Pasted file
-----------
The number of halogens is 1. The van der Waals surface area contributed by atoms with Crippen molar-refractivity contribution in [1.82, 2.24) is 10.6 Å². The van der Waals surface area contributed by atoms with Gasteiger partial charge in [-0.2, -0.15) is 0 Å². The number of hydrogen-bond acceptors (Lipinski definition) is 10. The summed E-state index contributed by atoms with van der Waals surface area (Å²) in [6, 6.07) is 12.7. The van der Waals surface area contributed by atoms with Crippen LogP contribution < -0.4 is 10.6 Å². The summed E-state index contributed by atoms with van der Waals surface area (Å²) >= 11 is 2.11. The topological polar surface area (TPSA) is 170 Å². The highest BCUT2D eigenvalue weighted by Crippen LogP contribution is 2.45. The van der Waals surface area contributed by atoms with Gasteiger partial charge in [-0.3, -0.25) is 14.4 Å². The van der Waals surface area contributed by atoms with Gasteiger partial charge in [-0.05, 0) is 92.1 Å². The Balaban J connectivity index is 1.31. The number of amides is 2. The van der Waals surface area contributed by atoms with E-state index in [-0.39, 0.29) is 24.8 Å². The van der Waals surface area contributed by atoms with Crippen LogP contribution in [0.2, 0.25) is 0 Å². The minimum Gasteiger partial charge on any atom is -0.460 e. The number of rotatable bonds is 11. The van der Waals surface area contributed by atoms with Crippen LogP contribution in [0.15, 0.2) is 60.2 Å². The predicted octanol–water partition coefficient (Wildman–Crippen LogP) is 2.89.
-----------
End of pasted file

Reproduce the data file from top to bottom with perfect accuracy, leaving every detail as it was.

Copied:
The number of halogens is 1. The van der Waals surface area contributed by atoms with Crippen molar-refractivity contribution in [1.82, 2.24) is 10.6 Å². The van der Waals surface area contributed by atoms with Gasteiger partial charge in [-0.2, -0.15) is 0 Å². The number of hydrogen-bond acceptors (Lipinski definition) is 10. The summed E-state index contributed by atoms with van der Waals surface area (Å²) in [6, 6.07) is 12.7. The van der Waals surface area contributed by atoms with Crippen LogP contribution < -0.4 is 10.6 Å². The summed E-state index contributed by atoms with van der Waals surface area (Å²) >= 11 is 2.11. The topological polar surface area (TPSA) is 170 Å². The highest BCUT2D eigenvalue weighted by Crippen LogP contribution is 2.45. The van der Waals surface area contributed by atoms with Gasteiger partial charge in [-0.3, -0.25) is 14.4 Å². The van der Waals surface area contributed by atoms with Gasteiger partial charge in [-0.05, 0) is 92.1 Å². The Balaban J connectivity index is 1.31. The number of amides is 2. The van der Waals surface area contributed by atoms with E-state index in [-0.39, 0.29) is 24.8 Å². The van der Waals surface area contributed by atoms with Crippen LogP contribution in [0.2, 0.25) is 0 Å². The minimum Gasteiger partial charge on any atom is -0.460 e. The number of rotatable bonds is 11. The van der Waals surface area contributed by atoms with Crippen LogP contribution in [0.15, 0.2) is 60.2 Å². The predicted octanol–water partition coefficient (Wildman–Crippen LogP) is 2.89.